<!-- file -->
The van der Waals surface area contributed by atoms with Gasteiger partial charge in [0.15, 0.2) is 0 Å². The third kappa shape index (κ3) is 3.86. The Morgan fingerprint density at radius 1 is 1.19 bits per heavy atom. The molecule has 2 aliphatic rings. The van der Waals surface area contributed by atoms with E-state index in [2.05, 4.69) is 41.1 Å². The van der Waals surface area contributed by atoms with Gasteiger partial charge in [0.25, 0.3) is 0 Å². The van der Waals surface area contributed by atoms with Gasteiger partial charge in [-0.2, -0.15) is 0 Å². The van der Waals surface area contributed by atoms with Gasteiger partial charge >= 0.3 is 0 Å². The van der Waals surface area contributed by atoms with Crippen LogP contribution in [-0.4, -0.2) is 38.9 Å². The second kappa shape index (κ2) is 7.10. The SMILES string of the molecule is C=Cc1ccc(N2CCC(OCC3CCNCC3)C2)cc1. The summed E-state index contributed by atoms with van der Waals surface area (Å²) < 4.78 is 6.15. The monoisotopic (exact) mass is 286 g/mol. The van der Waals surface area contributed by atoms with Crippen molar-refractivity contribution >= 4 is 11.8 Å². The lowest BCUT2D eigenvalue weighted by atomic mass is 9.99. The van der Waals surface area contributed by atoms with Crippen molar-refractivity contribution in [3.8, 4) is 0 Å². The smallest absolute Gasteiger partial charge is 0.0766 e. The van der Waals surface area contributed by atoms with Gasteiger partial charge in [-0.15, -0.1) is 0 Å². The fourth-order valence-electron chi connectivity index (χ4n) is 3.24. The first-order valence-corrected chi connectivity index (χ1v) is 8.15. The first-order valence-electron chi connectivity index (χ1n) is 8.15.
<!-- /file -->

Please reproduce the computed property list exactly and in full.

The van der Waals surface area contributed by atoms with Gasteiger partial charge in [0.15, 0.2) is 0 Å². The third kappa shape index (κ3) is 3.86. The Morgan fingerprint density at radius 1 is 1.19 bits per heavy atom. The molecule has 2 aliphatic rings. The van der Waals surface area contributed by atoms with E-state index in [2.05, 4.69) is 41.1 Å². The van der Waals surface area contributed by atoms with Gasteiger partial charge in [0.25, 0.3) is 0 Å². The van der Waals surface area contributed by atoms with Gasteiger partial charge in [-0.2, -0.15) is 0 Å². The van der Waals surface area contributed by atoms with Gasteiger partial charge >= 0.3 is 0 Å². The van der Waals surface area contributed by atoms with Crippen LogP contribution in [-0.4, -0.2) is 38.9 Å². The second kappa shape index (κ2) is 7.10. The SMILES string of the molecule is C=Cc1ccc(N2CCC(OCC3CCNCC3)C2)cc1. The summed E-state index contributed by atoms with van der Waals surface area (Å²) < 4.78 is 6.15. The monoisotopic (exact) mass is 286 g/mol. The van der Waals surface area contributed by atoms with Crippen molar-refractivity contribution >= 4 is 11.8 Å². The lowest BCUT2D eigenvalue weighted by atomic mass is 9.99. The van der Waals surface area contributed by atoms with Crippen molar-refractivity contribution in [3.8, 4) is 0 Å². The smallest absolute Gasteiger partial charge is 0.0766 e. The van der Waals surface area contributed by atoms with Gasteiger partial charge in [-0.15, -0.1) is 0 Å². The fourth-order valence-electron chi connectivity index (χ4n) is 3.24. The first-order valence-corrected chi connectivity index (χ1v) is 8.15. The first-order valence-electron chi connectivity index (χ1n) is 8.15.